The Future: Shift from Suburban to Urban

I predict that the ideal suburban life that Americans have been dreaming and living upon for a century, may eventually die out someday. The traditional idea of the suburban lifestyle is that the suburbs offer a wonderful choice for a middle-class person that wants a nice bigger home to live and raise a family in, easy to drive around, some greenery, an oasis away from the dirty busy city, and friendly neighbors and such. Or for wealthy people, the suburbs offer a place to have a big sprawling estate, ritzy McMansions, and not be too far from downtown or the central business district. You know, have easy convenience to needs, but can get away from the city. The lower class has pretty much the same ideals as the middle class regarding suburbs.

However, having experience living in the suburbs outside of NW Houston myself, I know that these ideals are quickly dying out. The American dream that suburbs are the place to live, is quickly getting outdated.

I’ve noticed these common misconceptions about suburbs that are not usually true to this day:

  1. People can easily drive around to where they need to go – That’s a mistake that I notice a lot. At first, in a new development, there’s relatively little traffic to deal with. However, as more and more roads and streets are laid out, and more communities and strip malls pop out, traffic increases sharply and it becomes harder to get around quickly. Also with rising fuel prices it’s getting more costly to get around. Cars also can be very expensive to buy and maintain. You have to take in consideration that to have a car lifestyle, you got to have money to pay for driver’s ed, getting a permit or license, fuel, repairs, auto insurance, toll roads, etc. It’s not as simple as it seems. Not to mention the pollution cars offer, and the lack of alternatives for biking, walking or taking mass transit in the suburbs. Commute time can be very LONG, as places just aren’t around the corner or convenient enough to walk over to, and you’re trying to get on the road with many other suburbanites.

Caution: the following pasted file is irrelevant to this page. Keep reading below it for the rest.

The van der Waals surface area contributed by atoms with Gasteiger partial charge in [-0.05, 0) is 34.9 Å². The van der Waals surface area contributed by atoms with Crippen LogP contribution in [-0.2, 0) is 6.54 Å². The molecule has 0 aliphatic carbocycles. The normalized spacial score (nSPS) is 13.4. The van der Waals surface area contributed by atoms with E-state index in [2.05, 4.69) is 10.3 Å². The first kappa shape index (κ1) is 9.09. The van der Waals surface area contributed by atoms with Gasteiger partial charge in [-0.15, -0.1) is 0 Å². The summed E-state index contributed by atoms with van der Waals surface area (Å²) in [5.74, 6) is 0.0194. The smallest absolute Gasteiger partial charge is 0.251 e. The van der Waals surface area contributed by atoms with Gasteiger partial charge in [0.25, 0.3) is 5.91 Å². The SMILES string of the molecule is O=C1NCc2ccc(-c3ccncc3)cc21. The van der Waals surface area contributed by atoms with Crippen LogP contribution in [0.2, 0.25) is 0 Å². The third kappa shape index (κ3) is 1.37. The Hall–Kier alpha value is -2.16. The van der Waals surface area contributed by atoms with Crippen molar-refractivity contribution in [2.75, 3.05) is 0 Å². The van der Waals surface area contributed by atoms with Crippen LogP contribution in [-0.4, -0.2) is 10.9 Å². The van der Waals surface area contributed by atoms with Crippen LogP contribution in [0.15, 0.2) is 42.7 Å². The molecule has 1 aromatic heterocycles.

2. Kids are better raised in the suburbs than the city – Not really true. The idea that suburbs have good school districts, encourage kids to play outside and be healthy in a safe environment, and such are a complete fallacy. It’s true that school districts in suburban areas are generally better than the urban ones, but that’s only because suburban school districts have more wealthier people living in the area, contributing to property taxes that help fund schools and such. Often, urban areas have been left to the really poor, and thus school district have less adequate funding to make these schools better. Until laws change, it will generally always be this way. You’d think kids, living in the suburbs with yards some parks, and less busy streets are going to be healthy and good. WRONG! It might have been in the old days, but these days, kids are too preoccupied with video games, TV, text messaging, and other things that keep them coop up in the house. Yards are nothing more than something to look at, and maintain extensively and women (or men) don’t seem to garden as much anymore. Also, with teenagers commuting only by driving, they become more obese. Also AIR QUALITY is increasingly becoming worse in suburban communities, as people drive more and more and depend on cars that emit many emissions and fumes. Urban kids on the other hand are less likely to be obese, and have more civic pride. Middle class children are generally more spoiled, and have become increasingly self-absorbed and becoming less altruistic.